Like most Ph.D. students looking for answers to outstanding questions, Zachary Cohen relied on academic papers and an online community of peers. This time, though, he wasn’t researching clinical psychology—his study focus as a fifth-year doctoral candidate at Penn—but, rather, information about whiskey distilling. That exploration led to the creation of Red Brick Craft Distillery, an endeavor Cohen started with a business partner, Brian Forrest.
The six-year-old journey began when Cohen’s friend Jason Rodriguez, then a Penn neuroscience Ph.D. student and now a developer at the Wharton School, taught him the ins and outs of homebrewing. That initial “mix of cooking and science,” plus a gift of homemade gin from an acquaintance, spurred a desire to learn more about distilling, so he turned to academia.
“I downloaded peer-reviewed articles about everything from the different compounds that evaporate, to what happens in brewing, to the different chemical processes that occur and [barrel] aging, which is such a big part of making whiskey,” he says. “What are the flavor compounds, chemical changes; what happens in the barrel?”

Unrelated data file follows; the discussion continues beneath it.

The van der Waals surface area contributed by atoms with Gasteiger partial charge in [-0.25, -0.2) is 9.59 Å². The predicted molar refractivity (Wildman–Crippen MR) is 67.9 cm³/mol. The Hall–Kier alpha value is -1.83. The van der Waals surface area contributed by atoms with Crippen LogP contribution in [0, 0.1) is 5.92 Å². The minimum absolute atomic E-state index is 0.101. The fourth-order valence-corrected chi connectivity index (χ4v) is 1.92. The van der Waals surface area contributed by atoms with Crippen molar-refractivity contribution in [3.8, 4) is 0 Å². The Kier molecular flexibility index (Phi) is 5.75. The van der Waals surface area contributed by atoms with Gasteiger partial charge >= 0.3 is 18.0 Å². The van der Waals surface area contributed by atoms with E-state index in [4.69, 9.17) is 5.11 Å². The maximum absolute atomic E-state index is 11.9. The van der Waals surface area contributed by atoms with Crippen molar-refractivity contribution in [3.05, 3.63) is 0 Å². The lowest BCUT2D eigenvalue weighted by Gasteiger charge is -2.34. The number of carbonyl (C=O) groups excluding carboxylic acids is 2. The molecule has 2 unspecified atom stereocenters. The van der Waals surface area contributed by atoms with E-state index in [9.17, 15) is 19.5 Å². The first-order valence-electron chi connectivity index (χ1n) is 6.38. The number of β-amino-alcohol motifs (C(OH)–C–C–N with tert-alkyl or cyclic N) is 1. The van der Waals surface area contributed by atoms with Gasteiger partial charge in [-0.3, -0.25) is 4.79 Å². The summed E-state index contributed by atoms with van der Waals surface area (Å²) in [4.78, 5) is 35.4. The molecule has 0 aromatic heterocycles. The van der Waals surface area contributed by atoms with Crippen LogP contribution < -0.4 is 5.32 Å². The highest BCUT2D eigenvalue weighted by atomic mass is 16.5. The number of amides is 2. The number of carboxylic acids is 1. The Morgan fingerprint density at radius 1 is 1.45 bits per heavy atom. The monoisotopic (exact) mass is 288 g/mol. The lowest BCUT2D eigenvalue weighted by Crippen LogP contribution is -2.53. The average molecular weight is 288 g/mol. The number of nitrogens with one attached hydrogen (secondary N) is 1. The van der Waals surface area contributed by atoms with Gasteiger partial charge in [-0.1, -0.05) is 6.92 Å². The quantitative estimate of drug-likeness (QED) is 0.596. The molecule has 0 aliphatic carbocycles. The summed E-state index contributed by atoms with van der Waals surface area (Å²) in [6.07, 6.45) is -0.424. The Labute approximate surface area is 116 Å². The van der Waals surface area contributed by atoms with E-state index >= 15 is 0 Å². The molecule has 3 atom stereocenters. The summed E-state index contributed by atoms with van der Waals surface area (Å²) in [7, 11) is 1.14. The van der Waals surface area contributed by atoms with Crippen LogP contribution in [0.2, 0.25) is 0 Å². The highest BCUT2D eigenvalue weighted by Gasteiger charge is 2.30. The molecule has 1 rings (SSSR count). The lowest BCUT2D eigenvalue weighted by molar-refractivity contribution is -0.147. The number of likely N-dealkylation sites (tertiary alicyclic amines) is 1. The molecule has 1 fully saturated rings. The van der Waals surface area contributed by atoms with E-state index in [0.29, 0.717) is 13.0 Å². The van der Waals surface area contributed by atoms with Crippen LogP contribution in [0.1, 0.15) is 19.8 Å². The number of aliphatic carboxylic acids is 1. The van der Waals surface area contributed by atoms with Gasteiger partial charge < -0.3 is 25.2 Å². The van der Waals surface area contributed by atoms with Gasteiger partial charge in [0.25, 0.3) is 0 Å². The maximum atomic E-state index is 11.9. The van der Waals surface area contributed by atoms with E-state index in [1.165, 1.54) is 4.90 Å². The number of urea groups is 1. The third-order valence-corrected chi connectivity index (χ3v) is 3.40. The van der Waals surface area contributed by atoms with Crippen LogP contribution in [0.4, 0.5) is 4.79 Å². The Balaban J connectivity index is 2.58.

Today, Red Brick occupies 900-square-feet in a space on Martha Street at the intersection of Kensington, Port Richmond, and Fishtown. The company sells two whiskeys, two rums, and recently released a barrel-aged distilled birch beer.
Red Brick is making a mark around West Philadelphia as well, with a pair of drinks on the menu at Han Dynasty, plus featured spots at World Cafe Live and Local 44. Most recently, it signed on as the flagship liquor provider for Spread Bagelry at 36th and Chestnut streets.
The company takes pride in its local emphasis.
“We focus on local ingredients; 85 percent of the barley we use is grown and malted in Pennsylvania,” Cohen says. “After we’re done, we take our barley to a local farm, where it’s used as feed for cattle and other uses. We’re very focused on keeping everything as local as possible.”
That could become more challenging as the business grows.
“We’re producing about 20 gallons a week right now of whiskey. We age that in five-gallon barrels because those age in about seven months,” Cohen says. As the distillery continues to expand, he says so will the barrel size used for this process, meaning longer lead-time to an end product.
Cohen and his partners are aiming for success, working hard to gain traction and foot traffic, yet Cohen says he has no plans to leave academic life. When he graduates in May, he hopes to begin an internship, the next step on his path to becoming a professor.
“My heart is in clinical psychology,” he says.